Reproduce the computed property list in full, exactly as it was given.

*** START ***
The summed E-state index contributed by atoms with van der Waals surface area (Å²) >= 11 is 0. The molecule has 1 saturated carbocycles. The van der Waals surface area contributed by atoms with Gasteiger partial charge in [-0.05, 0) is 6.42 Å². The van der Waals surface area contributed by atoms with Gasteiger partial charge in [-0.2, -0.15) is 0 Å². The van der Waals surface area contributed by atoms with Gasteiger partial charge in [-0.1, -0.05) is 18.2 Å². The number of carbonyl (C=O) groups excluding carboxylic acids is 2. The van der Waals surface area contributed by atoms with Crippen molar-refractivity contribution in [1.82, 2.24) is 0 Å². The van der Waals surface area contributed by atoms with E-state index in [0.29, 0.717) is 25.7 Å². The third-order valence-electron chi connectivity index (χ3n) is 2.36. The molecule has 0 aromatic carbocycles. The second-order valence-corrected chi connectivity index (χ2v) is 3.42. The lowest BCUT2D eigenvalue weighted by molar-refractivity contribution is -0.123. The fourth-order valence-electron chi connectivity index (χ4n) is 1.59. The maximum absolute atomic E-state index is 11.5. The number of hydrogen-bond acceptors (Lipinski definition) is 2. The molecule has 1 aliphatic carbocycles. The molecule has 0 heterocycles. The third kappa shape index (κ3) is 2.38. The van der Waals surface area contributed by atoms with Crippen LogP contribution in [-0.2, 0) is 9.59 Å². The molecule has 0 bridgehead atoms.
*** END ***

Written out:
The summed E-state index contributed by atoms with van der Waals surface area (Å²) >= 11 is 0. The molecule has 1 saturated carbocycles. The van der Waals surface area contributed by atoms with Gasteiger partial charge in [-0.05, 0) is 6.42 Å². The van der Waals surface area contributed by atoms with Gasteiger partial charge in [-0.2, -0.15) is 0 Å². The van der Waals surface area contributed by atoms with Gasteiger partial charge in [-0.1, -0.05) is 18.2 Å². The number of carbonyl (C=O) groups excluding carboxylic acids is 2. The van der Waals surface area contributed by atoms with Crippen molar-refractivity contribution in [1.82, 2.24) is 0 Å². The van der Waals surface area contributed by atoms with E-state index in [0.29, 0.717) is 25.7 Å². The third-order valence-electron chi connectivity index (χ3n) is 2.36. The molecule has 0 aromatic carbocycles. The second-order valence-corrected chi connectivity index (χ2v) is 3.42. The lowest BCUT2D eigenvalue weighted by molar-refractivity contribution is -0.123. The fourth-order valence-electron chi connectivity index (χ4n) is 1.59. The maximum absolute atomic E-state index is 11.5. The number of hydrogen-bond acceptors (Lipinski definition) is 2. The molecule has 1 aliphatic carbocycles. The molecule has 0 heterocycles. The third kappa shape index (κ3) is 2.38. The van der Waals surface area contributed by atoms with Crippen LogP contribution in [-0.2, 0) is 9.59 Å². The molecule has 0 bridgehead atoms.